Accepting the freedom of Jesus
Posted: Thu, 01 Jul 2021 15:35
Fr Gerry O'Shaughnessy SDB asks us to accept the freedom offered to us by Jesus, the son of God incarnated as the carpenter from Nazareth, as he reflects on the Gospel for 14th Sunday of Year B. Image: Jesus the Carpenter by Marcello Cerrato, via qumran 2.net.
On this day of US Independence, our Gospel brings Jesus back home to Nazareth. Across the pond, I hope that, pandemic protocols allowing, my family will be able to gather at home for the traditional family cookout and baseball match. This past year has been so hard for those unable to 'go home' and visit loved ones—there is something very special about going home. When we are at home, we feel content and safe: we meet up with loved ones, family and friends; they give us confidence and permission to reminisce and share our stories.
Sadly, in our gospel today, Jesus does not 'feel the love' as he returns to Nazareth. It seems clear that Jesus has moved away—Capernaum is much better place to live and work from, as Nazareth was seen as the sleepy backwater. Jesus brings his new friends with him, as he continues his peripatetic ministry across Palestine. True to form, they go to the synagogue and Jesus preaches in there. It is now that we see the reality of the incarnation: 'Isn't he the carpenter, the son of Mary, and the brother of James, Joseph, Judas, and Simon? Aren't his sisters living here?' (Mk 6:3). How could this man, the carpenter from their very own village, do these great and miraculous things? They put Jesus into a context that we rarely think about: he has a mother, he has brothers and sisters—a family that live, work, shop, eat, drink and play in their own village. These people in the synagogue grew up with him and, perhaps, knew him too well.
One of my favourite spots in Nazareth is the basilica of 'Jesus the Adolescent', situated on the hills overlooking the town. I like to imagine that Jesus played in these hills with his friends—the very ones who are critical of him in today's Gospel. The church is a beautiful and peaceful oasis in this bustling pilgrimage town, but what helps to make it so real is that there is a large Salesian school attached to the basilica, offering quality education to the local Palestinian community. As you pray in the simple grandeur, eyes fixed on a rare statue of Jesus as a teenager, you can hear the fun and laughter of the young people playing basketball next door.
As the people of USA celebrate their Independence Day today, we remember that Jesus called us all to enjoy the freedom, as daughters and sons of a loving God: I have come in order that you might have life—life in all its fullness (Jn 10:10). All peoples of the world need to celebrate their freedom and individuality—nothing should keep us from living our lives to the full. The freedom that Jesus wants to share with his friends back at home is rejected by them: Jesus cannot work any miracles there, although a few were cured. However, as a result of their failure to respond, 'He was greatly surprised, because the people did not have faith' (Mk 6:6). The people of Nazareth are too close to respond with a loving trust in Jesus. We can now see the essence of our faith: we are called into a loving relationship with God. If we lack that trust and free response, then miracles simply cannot happen in our lives.
Today reminds us of the power of incarnation; it was easier for the people of Nazareth to have a faith in a distant God, than a friend walking among them. The theologian, Michael Spencer makes a valid point:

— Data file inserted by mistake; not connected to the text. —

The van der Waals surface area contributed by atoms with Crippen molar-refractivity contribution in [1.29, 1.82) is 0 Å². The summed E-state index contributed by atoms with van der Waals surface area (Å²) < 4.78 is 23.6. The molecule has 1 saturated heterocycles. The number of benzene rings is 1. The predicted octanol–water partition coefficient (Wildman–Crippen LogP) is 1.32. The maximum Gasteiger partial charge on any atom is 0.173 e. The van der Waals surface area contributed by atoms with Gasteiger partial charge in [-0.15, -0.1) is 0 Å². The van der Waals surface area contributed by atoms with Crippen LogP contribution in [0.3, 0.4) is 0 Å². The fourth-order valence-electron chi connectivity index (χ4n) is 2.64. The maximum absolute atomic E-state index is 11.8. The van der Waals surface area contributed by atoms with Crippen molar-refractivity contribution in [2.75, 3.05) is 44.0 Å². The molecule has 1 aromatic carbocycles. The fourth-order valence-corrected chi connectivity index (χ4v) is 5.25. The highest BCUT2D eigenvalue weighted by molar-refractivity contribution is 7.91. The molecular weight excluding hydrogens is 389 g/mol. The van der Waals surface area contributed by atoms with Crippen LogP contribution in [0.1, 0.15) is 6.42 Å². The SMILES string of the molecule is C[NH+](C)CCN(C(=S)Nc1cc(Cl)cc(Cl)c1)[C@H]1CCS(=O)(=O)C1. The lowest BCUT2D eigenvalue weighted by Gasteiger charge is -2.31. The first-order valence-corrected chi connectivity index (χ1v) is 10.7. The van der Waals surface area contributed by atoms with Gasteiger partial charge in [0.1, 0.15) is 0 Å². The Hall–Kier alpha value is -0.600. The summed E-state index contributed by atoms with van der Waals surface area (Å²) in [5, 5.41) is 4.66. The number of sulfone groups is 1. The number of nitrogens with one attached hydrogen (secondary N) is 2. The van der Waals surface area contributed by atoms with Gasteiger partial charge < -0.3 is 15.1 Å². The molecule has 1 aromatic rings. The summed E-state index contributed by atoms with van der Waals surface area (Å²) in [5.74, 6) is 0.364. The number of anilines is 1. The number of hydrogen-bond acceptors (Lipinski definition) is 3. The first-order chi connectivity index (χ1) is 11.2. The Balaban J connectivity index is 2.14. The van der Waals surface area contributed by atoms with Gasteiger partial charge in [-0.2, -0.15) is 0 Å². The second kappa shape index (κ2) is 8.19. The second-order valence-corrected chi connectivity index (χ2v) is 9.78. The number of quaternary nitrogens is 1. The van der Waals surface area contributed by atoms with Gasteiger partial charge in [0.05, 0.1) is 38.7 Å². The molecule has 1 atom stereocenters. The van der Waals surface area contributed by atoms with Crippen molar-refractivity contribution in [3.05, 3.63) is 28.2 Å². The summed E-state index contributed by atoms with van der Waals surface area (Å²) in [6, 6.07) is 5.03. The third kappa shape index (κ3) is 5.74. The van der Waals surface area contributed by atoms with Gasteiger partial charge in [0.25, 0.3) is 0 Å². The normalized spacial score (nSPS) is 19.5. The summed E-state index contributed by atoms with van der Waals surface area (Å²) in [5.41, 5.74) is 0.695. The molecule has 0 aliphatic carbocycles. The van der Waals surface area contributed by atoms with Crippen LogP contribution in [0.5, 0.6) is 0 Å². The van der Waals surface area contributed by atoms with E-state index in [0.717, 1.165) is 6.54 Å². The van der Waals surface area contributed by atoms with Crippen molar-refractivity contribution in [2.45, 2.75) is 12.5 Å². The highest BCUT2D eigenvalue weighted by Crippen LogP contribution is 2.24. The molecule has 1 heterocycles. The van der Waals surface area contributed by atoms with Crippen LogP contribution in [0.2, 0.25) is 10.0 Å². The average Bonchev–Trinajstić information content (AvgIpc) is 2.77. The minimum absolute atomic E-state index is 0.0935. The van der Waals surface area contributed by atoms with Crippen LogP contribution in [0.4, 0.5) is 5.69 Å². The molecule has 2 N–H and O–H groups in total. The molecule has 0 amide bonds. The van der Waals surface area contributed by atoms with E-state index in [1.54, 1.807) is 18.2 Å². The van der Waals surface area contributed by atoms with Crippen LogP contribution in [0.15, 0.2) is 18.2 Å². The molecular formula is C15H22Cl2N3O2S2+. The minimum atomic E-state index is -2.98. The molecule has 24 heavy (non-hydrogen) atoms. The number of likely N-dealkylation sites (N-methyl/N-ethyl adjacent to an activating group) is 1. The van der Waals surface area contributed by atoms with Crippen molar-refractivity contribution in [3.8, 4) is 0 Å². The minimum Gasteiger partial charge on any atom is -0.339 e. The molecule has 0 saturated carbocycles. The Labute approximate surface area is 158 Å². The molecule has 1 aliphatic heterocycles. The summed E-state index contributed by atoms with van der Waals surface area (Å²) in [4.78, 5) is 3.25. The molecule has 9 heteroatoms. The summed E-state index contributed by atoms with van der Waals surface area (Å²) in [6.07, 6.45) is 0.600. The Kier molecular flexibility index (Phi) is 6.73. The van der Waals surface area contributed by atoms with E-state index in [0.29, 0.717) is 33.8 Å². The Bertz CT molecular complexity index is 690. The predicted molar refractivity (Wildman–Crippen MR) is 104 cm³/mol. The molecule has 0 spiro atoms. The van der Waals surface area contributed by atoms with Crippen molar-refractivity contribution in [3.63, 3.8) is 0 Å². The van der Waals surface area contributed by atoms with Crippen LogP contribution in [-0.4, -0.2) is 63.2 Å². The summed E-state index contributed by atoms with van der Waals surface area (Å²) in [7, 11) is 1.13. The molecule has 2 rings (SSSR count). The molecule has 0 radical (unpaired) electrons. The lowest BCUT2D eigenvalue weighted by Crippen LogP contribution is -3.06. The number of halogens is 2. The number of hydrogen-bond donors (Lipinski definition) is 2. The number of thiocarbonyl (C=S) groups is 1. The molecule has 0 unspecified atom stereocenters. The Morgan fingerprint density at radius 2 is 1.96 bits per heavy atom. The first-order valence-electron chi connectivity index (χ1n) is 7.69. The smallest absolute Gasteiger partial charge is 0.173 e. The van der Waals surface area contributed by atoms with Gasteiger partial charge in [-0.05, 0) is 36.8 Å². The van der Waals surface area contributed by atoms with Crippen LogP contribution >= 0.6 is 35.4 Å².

... without the incarnation, Christianity isn't even a very good story, and most sadly, it means nothing. "Be nice to one another" is not a message that can give my life meaning, assure me of love beyond brokenness, and break open the dark doors of death with the key of hope. The incarnation is an essential part of Jesus-shaped spirituality.
Michael Spencer: Mere Churchianity - Finding your way back to Jesus-shaped spirituality, 2010
Faith does make demands, as the disciples discovered during the events of Holy Week. For real miracles to happen in our own lives, we must share that unconditional hospitality that Jesus practices and that we see in the miracles of multiplication and reconciliation. The inhabitants of Nazareth might well welcome a rabbi or teacher from distant Jerusalem, but they could not extend their hospitality to one they knew so well.
God is to be found in your homes this day: while it is wonderful to go on pilgrimage to Walsingham or Rome, we still have to come home and face the reality of incarnation in our own lives. We have to live out the challenges that following Jesus present us with; we have to be true to that final prayer of the mass today: 'go in peace to LOVE and SERVE the Lord!'
There will always be times when our faith is tested and this past year has proved that—our response is a call to trust. Disney's 'Prince of Egypt' is a powerful re-telling of the story of Moses—it is a tale of faith and trust. A favourite song from the show is 'Deliver Us'; it speaks of the cry of the chosen people to find their true liberty—a freedom that the people of USA are celebrating today. As this opening song proclaims:
With the sting of the whip on my shoulder
With the salt of my sweat on my brow
Elohim, God on high, can you hear your people cry?
Help us now
This dark hour
Hear our call, deliver us
Lord of all, remember us here in this burning sand
There's a land You promised us
Deliver us to the Promised Land
Today is an invitation to come down from the Mount of Transfiguration and live our lives, with Jesus, to the full.
May you recognise in your life the presence, power, and light of your soul. May you realise that you are never alone, that your soul in its brightness and belonging connects you intimately with the rhythm of the universe. May you have respect for your own individuality and difference.
John O'Donohue 'Anam Cara'